The Campaign for a Commercial-Free Childhood has a sobering blog post from Michele Simon about the latest F is for Fat release, an annual report from the Trust for Healthy Americans. The Trust describes itself as Trust “a non-profit, non-partisan organization dedicated to saving lives by protecting the health of every community and working to make disease prevention a national priority.” Its board of directors is headed by former Senator Lowell Weicker and filled with medical professionals and public health experts. So how does PepsiCo CEO Indra Nooyi get two pages in the report for corporate PR about how Pepsi is going to play a part in promoting healthy eating? And, as Simon points out Pepsi says this:
We firmly believe companies have a responsibility to provide consumers with more information and more choices so they can make better decisions… I believe the food industry can play a leading role in this area. In fact, we must play a leading role… It’s a challenge, but increasingly PepsiCo and other companies recognize and accept our responsibility to help our associates and consumers succeed.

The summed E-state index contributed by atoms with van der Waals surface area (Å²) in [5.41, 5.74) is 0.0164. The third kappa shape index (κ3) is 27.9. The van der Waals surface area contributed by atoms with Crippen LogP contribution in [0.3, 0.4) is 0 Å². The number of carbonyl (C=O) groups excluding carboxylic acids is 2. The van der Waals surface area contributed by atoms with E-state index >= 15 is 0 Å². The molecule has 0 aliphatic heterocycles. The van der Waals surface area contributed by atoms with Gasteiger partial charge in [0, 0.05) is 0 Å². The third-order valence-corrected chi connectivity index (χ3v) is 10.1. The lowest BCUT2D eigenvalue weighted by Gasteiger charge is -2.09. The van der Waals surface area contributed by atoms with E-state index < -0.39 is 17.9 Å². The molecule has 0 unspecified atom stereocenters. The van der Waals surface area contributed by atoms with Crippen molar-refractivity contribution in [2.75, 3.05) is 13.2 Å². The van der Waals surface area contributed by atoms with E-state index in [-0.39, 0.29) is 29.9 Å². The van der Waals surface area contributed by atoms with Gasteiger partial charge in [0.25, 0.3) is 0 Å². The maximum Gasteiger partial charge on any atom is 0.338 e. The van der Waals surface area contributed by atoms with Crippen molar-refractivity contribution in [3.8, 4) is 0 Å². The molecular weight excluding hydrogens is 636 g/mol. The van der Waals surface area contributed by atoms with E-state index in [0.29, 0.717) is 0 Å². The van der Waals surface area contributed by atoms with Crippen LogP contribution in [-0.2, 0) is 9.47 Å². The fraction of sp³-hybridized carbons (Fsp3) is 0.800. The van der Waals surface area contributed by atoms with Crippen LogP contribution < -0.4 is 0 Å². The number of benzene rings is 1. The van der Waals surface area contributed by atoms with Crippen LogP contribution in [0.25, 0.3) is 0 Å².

while it pours hundreds of millions of dollars into fighting efforts to counter the effects of sugary, high-fat food products like those sold by Pepsi?
Harold Goldstein, executive director of the highly effective non-profit, California Center for Public Health Advocacy describes what Nooyi left out of her statement:
She doesn’t mention the highly sophisticated multimillion dollar national marketing and lobbying campaign they have undertaken to promote themselves as good corporate citizens and undermine efforts to establish state and local policies to reduce consumption of sugar sweetened beverages, which have been the single leading contributor to the obesity epidemic.
The Trust for Healthy Americans should be calling for more accountability from the makers of sodas and snack foods, not giving them a place for vague platitudes masking actions that undermine the very efforts they claim to support.